Greeted like a long-lost friend by other veterans and serving officers from around the world, the moment which mattered most to Harrogate wheelchair-bound D-Day veteran John Rushton on his return to France was a sad
A packed schedule for the 95-year-old former Royal Marine, who landed under enemy fire on the beaches of Normandy 75 years ago, saw him treated like a celebrity in a week of anniversary events commemmorating D-Day centred on Arromanches.
But, after making a poignant pilgrimage to Sword Beach where he played his part on the day the outcome of the Second World War turned, the former chairman of Harrogate’s Royal Naval Association was keen to see the grave of a friend, Corporal ETH Youngman who will forever be 22.
Lively but frail Mr Rushton said: “It was sad, you just think how unlucky he was. I think his family had been along earlier to the cemetery. There was a fresh cross next to the grave with one red rose. So I placed mine alongside it.”
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Mr Rushton was accompanied on his private visit, funded partly by a grant from the D-Day Revisited charity, by his son David and his partner Liz, and his daughter Catherine.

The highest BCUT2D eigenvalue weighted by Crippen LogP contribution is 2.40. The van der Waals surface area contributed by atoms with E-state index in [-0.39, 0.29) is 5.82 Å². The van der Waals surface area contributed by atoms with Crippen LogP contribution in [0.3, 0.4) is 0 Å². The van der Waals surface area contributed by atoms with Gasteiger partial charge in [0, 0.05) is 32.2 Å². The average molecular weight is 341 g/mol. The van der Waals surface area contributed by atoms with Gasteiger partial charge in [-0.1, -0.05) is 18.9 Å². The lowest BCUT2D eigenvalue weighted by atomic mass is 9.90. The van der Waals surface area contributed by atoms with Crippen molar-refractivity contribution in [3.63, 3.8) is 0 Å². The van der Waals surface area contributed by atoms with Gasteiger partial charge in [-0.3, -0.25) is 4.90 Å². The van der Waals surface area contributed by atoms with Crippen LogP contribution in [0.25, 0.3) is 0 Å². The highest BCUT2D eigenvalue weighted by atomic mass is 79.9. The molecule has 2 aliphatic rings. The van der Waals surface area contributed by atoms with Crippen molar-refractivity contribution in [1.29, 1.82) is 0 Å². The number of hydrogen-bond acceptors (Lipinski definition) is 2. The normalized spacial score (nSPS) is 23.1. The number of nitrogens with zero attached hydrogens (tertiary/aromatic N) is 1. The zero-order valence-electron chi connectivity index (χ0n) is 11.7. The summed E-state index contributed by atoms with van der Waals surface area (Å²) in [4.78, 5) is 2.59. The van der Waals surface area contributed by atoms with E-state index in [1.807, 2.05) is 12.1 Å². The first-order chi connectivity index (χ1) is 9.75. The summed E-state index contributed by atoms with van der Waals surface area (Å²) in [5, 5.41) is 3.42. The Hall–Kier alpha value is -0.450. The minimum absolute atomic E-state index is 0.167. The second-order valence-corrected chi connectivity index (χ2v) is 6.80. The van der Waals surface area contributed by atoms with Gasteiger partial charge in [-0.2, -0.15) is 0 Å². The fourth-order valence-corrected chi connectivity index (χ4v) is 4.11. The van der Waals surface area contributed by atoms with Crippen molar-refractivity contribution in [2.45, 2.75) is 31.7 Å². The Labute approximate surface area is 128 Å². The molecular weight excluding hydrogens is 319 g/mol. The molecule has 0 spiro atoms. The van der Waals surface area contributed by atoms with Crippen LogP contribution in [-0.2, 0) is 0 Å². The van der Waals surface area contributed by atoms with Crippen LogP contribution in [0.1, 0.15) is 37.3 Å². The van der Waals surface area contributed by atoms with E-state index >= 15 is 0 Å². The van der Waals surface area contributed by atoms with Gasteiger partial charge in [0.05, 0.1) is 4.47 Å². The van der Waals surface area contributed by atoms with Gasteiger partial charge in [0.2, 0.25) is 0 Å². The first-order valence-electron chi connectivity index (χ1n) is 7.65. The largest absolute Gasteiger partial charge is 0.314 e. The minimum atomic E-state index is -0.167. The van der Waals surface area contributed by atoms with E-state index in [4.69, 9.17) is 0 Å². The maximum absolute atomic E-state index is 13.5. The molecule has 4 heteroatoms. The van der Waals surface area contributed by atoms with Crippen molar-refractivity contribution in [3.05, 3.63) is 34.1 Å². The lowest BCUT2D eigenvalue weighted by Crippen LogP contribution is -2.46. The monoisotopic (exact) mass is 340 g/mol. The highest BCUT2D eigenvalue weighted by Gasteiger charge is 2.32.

The latter’s role as a professional translator came in handy negotiating the red tape involved with so many anniversary events in different parts of Normandy.
His son David said the trip had been like “minding an A-list celebrity for eight days.”
At one point Mr Rushton even found himself being interviewed by a journalist from the Wall Street Journal while visiting Omaha beach.
Mr Rushton himself said: “The whole thing was out of this world. Everyone was so very kind.
“Some were asking for autographs. Others wanted to be photographed with me. It was non-stop
“A lot of people just shook my hand and said “thank you.”
“After the march past on June 6 itself - or push past as I called it because so many of us were in wheelchairs - I was pleasantly surprised that senior officers came and sat down, caps-off, and chatted away to us.”
But attention from the likes of the Wall Street Journal is not going to the good-humoured Mr Rushton’s head.
He said: “To find out my ugly mug has got as far as America won’t affect me. I’m just a typical Yorkshireman.
“The anniversary last week was special. It was a happy occasion as well as sad. It meant something. It’s never going to be like that again. It could never happen again.”